How to Raise Money

Lecture 9: How to Raise Money

Link: How to Start a Startup

(You can find notes to the other lectures here.) 
 

Marc Andreessen (@pmarca)

Ron Conway (@RonConway)

Parker Conrad (@parkerconrad)

 
How to Start a StartupYou’ve got to be a communicator and a born leader. (Rob Conway)
The venture capital business is 100% a game of outliers. (Marc Andreessen)
There are 4,000 venture fundable companies a year. (Marc Andreessen)
Invest in strength rather than lack of weakness. (Marc Andreessen)
The companies that have really extreme strengths often have serious flaws. (Marc Andreessen)
When you first meet an investor you should be able to say in one compelling sentence what your product does so that the investor you are talking to can immediately picture the product in their own mind. (Ron Conway)
You have to be decisive. The only way to make progress is to make decisions. Procrastination is the devil in startups. (Ron Conway)
You can’t count on there being capital available to you. (Parker Conrad)
Bootstrap as long as you possibly can. (Ron Conway)
Steve Martin said, “The key to success is be so good they can’t ignore you.” (Marc Andreessen)
You’re almost always better off making your business better than making your pitch better. (Marc Andreessen)
Raising venture capital is the easiest thing a startup founder is ever going to do. (Marc Andreessen)
Raising money is not actually a success. It is not a milestone. (Marc Andreessen)
Calibrate the amount of money you raise with the risks. (Marc Andreessen)
Don’t ask people to sign an NDA. (Ron Conway)
The relationship between investors and founders involves a lot of trust. (Ron Conway)
Do the fundraising process as quickly and efficiently as you possibly can. (Ron Conway)
After you leave a meeting (with an investor that agrees to invest) sit in your car and type out an email to the investor. Put everything in writing. (Ron Conway)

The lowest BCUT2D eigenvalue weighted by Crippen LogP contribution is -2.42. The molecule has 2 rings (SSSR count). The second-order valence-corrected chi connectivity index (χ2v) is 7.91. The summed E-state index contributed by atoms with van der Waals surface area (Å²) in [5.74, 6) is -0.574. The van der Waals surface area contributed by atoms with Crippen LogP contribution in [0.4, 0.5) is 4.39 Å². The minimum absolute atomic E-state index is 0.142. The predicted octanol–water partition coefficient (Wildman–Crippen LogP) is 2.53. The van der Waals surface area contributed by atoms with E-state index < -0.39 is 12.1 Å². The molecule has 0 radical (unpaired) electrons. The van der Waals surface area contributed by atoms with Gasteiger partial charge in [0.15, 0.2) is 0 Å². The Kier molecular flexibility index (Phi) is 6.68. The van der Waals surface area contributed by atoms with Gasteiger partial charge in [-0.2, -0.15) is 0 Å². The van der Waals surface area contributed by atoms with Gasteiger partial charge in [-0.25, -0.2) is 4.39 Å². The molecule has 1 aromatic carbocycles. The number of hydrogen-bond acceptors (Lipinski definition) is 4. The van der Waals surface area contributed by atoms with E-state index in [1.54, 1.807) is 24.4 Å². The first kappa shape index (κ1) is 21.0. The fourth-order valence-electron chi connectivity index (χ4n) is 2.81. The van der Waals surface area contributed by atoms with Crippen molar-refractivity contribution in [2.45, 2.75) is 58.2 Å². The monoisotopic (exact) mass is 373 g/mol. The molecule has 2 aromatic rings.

SV Angel invests in one company out of every thirty they look at which is about one a week. (Ron Conway)
There is an enormous difference in the quality of an introduction. (Parker Conrad)
At the seed stage the best thing you can do is find the right investors. (Parker Conrad)
There seem to be (valuation) thresholds for seed stage companies. (Parker Conrad)
Get the money you need and don’t raise any more than you need. (Parker Conrad)
In a series A you’re going to sell between twenty and thirty percent of the company. (Parker Conrad)
Venture capitalists are more ownership focused (percentage of company) than price focused (amount of investment). (Parker Conrad)
Half of people grow into a big job and the other half swell into it. (Marc Andreessen)
Airbnb is such a great company because all three founders are as good as the other founders. That is very rare. (Ron Conway)
When you start a company you have to go find somebody as good or better than you to be the cofounder. If you do that your chances of success grow astronomically. (Ron Conway)
Raise as close to the exact amount of money as possible. (Marc Andreessen)
If you’re going to raise debt you need to be very precise in how you run the company. (Marc Andreessen)
If everything goes great it doesn’t matter who your investors are but hardly ever does everything go great. (Marc Andreessen)
Everybody on the team should have the same goals and be pulling the same direction. (Marc Andreessen)
Once an entrepreneur always an entrepreneur. (Ron Conway)
The big constraint on a top tier venture capital firm is opportunity cost (both from conflict policy and time). (Marc Andreessen)
Things almost never come to a board vote. And if they do they’re already broken anyway. (Parker Conrad)